But like I said, this show is about setting up a severe situation. On their new course into Kazon space, the crew finds a damaged Kazon shuttle floating in space with a wounded Kazon officer on board named Tierna (John Gegunhuber). Tierna was Seska's aide, and he says that Culluh executed her and exiled the child to a labor colony. Tierna escaped execution however, and now agrees to help Voyager travel through Kazon territory on their way to the labor colony.
Can Tierna be trusted? Well, of course not. This is a cliffhanger; his role in the episode is to lead the Voyager crew into the trap so the Kazon Nistrim can ambush Voyager with overwhelming odds.
Still, the hints foreshadowing the ambush are done quite nicely and discreetly. For some reason, minor attacks by random Kazon factions seem to focus on damaging Voyager's starboard ventral, causing damage to the secondary command processors. Imagine Janeway's surprise when this later causes the self-destruct sequence to be rendered inoperable.
I also appreciated the B-story involving Suder, the guy from "Meld" who Janeway sentenced to life in his quarters for murdering another crew member. (I thought we would never see this guy again, and it's refreshing to see the show proves me wrong here.) He feels worthless without something to do for the ship. His situation is understandable. He's a man with no purpose. I think, however, when Suder begins to get overly anxious about his project and looks unstable in front of the captain, Janeway handles the situation all wrong. Saying "excuse me" and walking away will only make things worse. Janeway should really have been more tolerant and understanding of Suder's feelings.
There's also Tierna's anomalous blood readings, which later explains why he is able to inject himself with a chemical and literally explode in a ball of fire, causing untimely damage to the Voyager. So as the Kazon vessels close in and pound on the Voyager, things look grim. Paris takes a shuttle in an attempt to double back and bring a Talaxian convoy to help them, but the Kazon open fire on him and apparently destroy his shuttle. (The key word is "apparently"—he is obviously not dead.) Voyager is boarded and Culluh takes command of the ship.
This is fun—it's a worst case scenario come true. The pyrotechnics are okay. (I still think DS9's motion photography effects leave Voyager's in the dust, although I don't understand why since visual effects guru Dan Curry works on both series.) The idea of projecting holographic ships to fool the Kazon attackers seems resourceful enough, even if a little tough to swallow. And Seska turns up not dead, and gloats over the success of her trap. (Read: Voyager crew = SUCKERS.)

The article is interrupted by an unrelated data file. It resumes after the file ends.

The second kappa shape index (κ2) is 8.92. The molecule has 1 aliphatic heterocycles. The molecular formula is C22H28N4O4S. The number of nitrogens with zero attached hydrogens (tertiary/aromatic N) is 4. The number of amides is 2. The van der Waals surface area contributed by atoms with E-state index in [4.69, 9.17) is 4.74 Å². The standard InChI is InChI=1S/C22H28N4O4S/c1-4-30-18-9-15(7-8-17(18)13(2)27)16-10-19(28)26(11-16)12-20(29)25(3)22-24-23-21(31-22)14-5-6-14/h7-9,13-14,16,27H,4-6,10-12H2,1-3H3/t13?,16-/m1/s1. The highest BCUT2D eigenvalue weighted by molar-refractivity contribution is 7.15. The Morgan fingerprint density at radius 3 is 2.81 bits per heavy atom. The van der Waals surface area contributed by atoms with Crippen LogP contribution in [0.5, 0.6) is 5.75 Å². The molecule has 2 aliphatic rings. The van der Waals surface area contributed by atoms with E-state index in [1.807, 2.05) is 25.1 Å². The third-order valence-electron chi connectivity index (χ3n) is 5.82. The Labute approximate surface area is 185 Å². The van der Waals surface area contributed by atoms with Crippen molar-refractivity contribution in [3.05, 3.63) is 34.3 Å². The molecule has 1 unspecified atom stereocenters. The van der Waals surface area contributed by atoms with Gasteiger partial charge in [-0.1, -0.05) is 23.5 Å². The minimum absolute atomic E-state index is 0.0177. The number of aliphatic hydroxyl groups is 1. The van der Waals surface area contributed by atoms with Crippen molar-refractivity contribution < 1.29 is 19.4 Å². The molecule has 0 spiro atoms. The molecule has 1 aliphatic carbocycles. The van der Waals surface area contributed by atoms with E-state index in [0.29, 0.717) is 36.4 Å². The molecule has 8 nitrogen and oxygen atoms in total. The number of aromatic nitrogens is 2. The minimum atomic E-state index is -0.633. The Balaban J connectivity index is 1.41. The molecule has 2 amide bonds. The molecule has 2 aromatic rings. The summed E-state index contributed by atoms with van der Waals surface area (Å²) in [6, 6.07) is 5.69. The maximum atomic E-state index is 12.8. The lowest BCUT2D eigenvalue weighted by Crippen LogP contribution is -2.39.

Culluh lands the ship on a nearby planet where he maroons the entire Federation crew on the surface. Then he takes off, leaving Janeway and her crew on the actively volcanic and seismic planet to watch as Voyager flies away, never to be seen again (until part two). The fate of the ship lies completely in the hands of the Doctor, Suder, Paris, and presumably some helpful Talaxians. Will part two become Die Hard With a Voyager?
While this is okay setup material I still want to know one thing: Shouldn't we be way out of Kazon space by now? This is probably the series' premise's biggest plot hole—that no matter how far the Voyager seems to travel, they're still within a few days travel of the heart of Kazon space. I'm sorry, but I don't buy it. As Voyager presses through the quadrant, we should see new races—new allies and new enemies. Dwelling on the Kazon is going to be ultimately self-defeating.
But never mind that now. The question is: Does "Basics" bait its game—does it make us want to see part two? Well, sure—but only to see how the events unfold. The question of whether or not the crew recaptures their ship is a no-brainer, which, unfortunately, makes this whole idea seem pointless. Whether or not this idea holds any water is a question to be answered in September. As they always say: "TO BE CONTINUED..."
End-of-season article: Second Season Recap